Showing posts from October, 2010

Corruption, consultants and contributions to academic life

I was part of an interesting seminar of the Nepal Study Group at the University of Trondheim/Norway last week. I presented and discussed with the audience via Skype which worked really well and I was able to listen to the other presentations and the discussion for three hours. It was great to be in Trondheim virtually and an important reminder about how relatively inexpensive technology can contribute to important academic exchanges. But this post is less about technology and more about one particular aspect that a Nepali participant raised in the discussion: How 'development' and its agencies are in his view 'corrupting' academics (and other parts of the elite) by hiring them as consultants. After my presentation one Nepali member of the audience made a comment about how donor money has been 'corrupting' Nepal for a long time. This is a claim that I have often heard during my research and a point that was argued most prominently in Devendra Panday’ ' Nepal

DIY aid: A report on a 'revolution' or merely an indication of how development journalism is changing?

Nick Kristof’s New York Times article on ‘venture philantrophy’ ( D.I.Y. Foreign-Aid Revolution ) made me think about the changing coverage of international development issues in the media, because as interesting as his case studies are, I do not think that they constitute a ‘revolution’ in foreign aid. Revolutions rarely start when the ‘Harvard Business School’ is mentioned in the third line of an article – but this more of an ironic remark on the side.  Nick Kristof certainly features three interesting, worthwhile initiatives that may be indicative of a new type of D.I.Y venture philantrophy, but deep down sound quite familiar to those who have been engaging with development issues for a while. I do not know the featured initiatives, but since I have been doing research on and in Nepal since 2002, I will focus on the initiative in Nepal to highlight some of my more critical remarks. The mere words ‘orphans-Nepal-primary school’ make me sigh a little bit. This is not exactly a revol

Can Nepal escape the ritualisation of international peacebuilding?

This is a presentation I prepared and recorded with Camtasia for a conference in Kathmandu in July that I could not attend in person. The conference was entitled Conflict, Transition and Possibilities for Peace in Nepal: challenges to engagement, practice and scholarship . The whole video is about 35 minutes long and covers four key areas: What is ritualisation and why does it matter engaging with peacebuilding? The transnational work- and lifestyle of peacebuilding in the context of post-conflict Nepal The local discourse of engaging with peacebuilding rituals Critical, reflective and creative practice – how to challenge rituals Can Nepal escape the ritualisation of international peacebuilding? If you are interested in a pdf-handout or additional information just send me a message and I will share the presentation in a more accessible way.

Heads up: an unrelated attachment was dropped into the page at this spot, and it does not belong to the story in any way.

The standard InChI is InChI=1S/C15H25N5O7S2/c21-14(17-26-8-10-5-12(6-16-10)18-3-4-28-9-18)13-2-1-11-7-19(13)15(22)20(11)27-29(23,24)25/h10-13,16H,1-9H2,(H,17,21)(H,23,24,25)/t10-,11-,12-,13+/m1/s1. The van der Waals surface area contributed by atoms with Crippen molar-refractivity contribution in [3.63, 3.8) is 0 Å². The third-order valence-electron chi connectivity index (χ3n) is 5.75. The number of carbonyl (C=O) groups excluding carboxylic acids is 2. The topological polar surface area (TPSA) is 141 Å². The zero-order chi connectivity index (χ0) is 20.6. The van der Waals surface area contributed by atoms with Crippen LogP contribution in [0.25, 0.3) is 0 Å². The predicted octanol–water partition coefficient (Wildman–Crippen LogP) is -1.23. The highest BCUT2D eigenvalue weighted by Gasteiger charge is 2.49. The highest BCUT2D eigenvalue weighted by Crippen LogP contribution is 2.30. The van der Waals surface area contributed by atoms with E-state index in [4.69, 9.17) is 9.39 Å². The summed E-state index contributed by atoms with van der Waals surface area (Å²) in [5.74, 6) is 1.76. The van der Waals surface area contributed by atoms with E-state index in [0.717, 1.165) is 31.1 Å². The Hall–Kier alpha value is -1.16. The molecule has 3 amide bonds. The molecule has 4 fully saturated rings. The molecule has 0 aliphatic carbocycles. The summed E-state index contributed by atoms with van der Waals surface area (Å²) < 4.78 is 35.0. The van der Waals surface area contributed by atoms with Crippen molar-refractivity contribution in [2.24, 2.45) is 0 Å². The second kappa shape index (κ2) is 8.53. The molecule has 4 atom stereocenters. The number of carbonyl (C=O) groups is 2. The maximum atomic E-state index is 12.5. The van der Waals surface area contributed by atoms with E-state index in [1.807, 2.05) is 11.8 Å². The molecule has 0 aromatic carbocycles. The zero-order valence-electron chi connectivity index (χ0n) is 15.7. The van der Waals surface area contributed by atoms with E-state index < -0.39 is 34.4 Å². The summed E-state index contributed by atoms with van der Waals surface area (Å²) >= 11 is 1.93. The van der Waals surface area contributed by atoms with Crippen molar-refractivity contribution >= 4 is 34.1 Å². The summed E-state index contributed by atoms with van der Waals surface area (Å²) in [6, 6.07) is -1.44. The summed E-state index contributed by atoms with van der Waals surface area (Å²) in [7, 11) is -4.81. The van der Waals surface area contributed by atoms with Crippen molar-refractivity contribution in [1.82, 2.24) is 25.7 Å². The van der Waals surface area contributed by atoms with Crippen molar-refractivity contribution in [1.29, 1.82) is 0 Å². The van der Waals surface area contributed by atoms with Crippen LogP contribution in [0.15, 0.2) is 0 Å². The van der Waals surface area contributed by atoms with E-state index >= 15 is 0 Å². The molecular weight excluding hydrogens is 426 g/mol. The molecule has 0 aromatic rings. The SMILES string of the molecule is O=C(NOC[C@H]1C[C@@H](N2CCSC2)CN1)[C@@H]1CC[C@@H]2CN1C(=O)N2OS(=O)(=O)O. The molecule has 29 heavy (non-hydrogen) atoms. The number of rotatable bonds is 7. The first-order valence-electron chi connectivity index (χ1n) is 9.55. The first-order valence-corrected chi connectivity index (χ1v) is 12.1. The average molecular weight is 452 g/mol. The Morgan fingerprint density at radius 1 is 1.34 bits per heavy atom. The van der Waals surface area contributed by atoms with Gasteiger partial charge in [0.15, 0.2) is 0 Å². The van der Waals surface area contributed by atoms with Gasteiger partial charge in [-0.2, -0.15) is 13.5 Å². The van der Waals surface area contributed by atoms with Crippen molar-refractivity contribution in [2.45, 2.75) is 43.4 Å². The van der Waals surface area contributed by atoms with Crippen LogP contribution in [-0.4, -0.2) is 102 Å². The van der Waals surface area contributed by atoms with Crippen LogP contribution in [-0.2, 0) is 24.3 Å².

Twittering your MA? Development studies, social media and challenging dominant discourses

During my small research project on ‘blogging development’ one issue that has come up a couple of times and that I had not thought about initially is how social media, i.e. Twitter and blogs, will change higher education in the development field. In short, the argument is that given the amount of information and the emerging sharing and debating culture how can a place like IDS (I just take IDS as an example, because I know it fairly well and know they appreciate critical debates) justify to charge £10,000 in fees for a 9-month course in England (which adds another £10,000 for living expenses and travelling-give or take)? As the MIT has started to put lectures and course materials online (interestingly enough, a year after the THE article, MIT now seems to contemplate to charge for its online content), why would you spend £20,000 on a social science-centred degree that primarily focuses on reading books and articles, writing essays and a longer dissertation at the end? I do not want

Why publishing aid data does not equal 'democratizing development'

I read Owen Barder’s comment on Robert Zoellick’s speech with interest , but I am hesitant to agree with the notion of ‘democratising development’ that he seems to find in the speech (interestingly, the comments section of this article is closed...). Zoellick was saying a few interesting, politically correct comments on aid transparency and, of course, nobody wants to disagree with him about the value of these endeavours. Nobody wants to see less data in the public domain or disagree that transparency is important. But this focus on data, on abstract numbers and seemingly neutral, objective statistics is by no means about to change development research or even ‘democratising development’. What is missing in Zoellick’s speech is the ‘institutional I’, the role of the organisation called World Bank, its internal discussions and use of the numbers rather than simply publishing numbers ABOUT developing countries. The underlying argument is that any aid organisation bases its programmes and